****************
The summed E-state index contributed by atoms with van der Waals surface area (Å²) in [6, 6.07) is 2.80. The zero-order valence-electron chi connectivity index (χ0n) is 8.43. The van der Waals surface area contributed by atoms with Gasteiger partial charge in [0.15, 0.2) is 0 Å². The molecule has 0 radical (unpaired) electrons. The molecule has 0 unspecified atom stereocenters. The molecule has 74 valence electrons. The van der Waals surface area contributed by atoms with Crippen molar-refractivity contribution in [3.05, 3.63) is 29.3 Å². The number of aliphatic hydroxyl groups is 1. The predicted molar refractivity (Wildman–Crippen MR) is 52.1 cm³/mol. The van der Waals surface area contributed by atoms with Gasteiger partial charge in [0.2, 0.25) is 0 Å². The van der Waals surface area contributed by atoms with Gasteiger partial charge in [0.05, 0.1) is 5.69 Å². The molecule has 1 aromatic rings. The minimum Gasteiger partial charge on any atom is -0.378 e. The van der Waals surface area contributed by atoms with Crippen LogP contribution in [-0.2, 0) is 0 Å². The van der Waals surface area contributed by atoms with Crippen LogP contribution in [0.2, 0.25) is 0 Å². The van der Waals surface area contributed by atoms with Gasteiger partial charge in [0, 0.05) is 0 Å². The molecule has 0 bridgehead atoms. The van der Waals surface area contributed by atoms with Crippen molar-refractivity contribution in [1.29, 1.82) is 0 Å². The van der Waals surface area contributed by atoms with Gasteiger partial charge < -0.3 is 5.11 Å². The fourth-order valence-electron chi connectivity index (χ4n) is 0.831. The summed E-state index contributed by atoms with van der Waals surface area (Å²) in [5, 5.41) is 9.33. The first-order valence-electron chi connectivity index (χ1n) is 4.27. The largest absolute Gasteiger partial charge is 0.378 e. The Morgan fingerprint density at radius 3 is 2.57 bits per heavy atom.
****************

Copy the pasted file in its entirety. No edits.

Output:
The summed E-state index contributed by atoms with van der Waals surface area (Å²) in [6, 6.07) is 2.80. The zero-order valence-electron chi connectivity index (χ0n) is 8.43. The van der Waals surface area contributed by atoms with Gasteiger partial charge in [0.15, 0.2) is 0 Å². The molecule has 0 radical (unpaired) electrons. The molecule has 0 unspecified atom stereocenters. The molecule has 74 valence electrons. The van der Waals surface area contributed by atoms with Crippen molar-refractivity contribution in [3.05, 3.63) is 29.3 Å². The number of aliphatic hydroxyl groups is 1. The predicted molar refractivity (Wildman–Crippen MR) is 52.1 cm³/mol. The van der Waals surface area contributed by atoms with Gasteiger partial charge in [0.2, 0.25) is 0 Å². The van der Waals surface area contributed by atoms with Gasteiger partial charge in [0.05, 0.1) is 5.69 Å². The molecule has 1 aromatic rings. The minimum Gasteiger partial charge on any atom is -0.378 e. The van der Waals surface area contributed by atoms with Crippen LogP contribution in [-0.2, 0) is 0 Å². The van der Waals surface area contributed by atoms with Crippen LogP contribution in [0.2, 0.25) is 0 Å². The van der Waals surface area contributed by atoms with Gasteiger partial charge in [0, 0.05) is 0 Å². The molecule has 0 bridgehead atoms. The van der Waals surface area contributed by atoms with Crippen molar-refractivity contribution in [1.29, 1.82) is 0 Å². The van der Waals surface area contributed by atoms with Gasteiger partial charge < -0.3 is 5.11 Å². The fourth-order valence-electron chi connectivity index (χ4n) is 0.831. The summed E-state index contributed by atoms with van der Waals surface area (Å²) in [5, 5.41) is 9.33. The first-order valence-electron chi connectivity index (χ1n) is 4.27. The largest absolute Gasteiger partial charge is 0.378 e. The Morgan fingerprint density at radius 3 is 2.57 bits per heavy atom.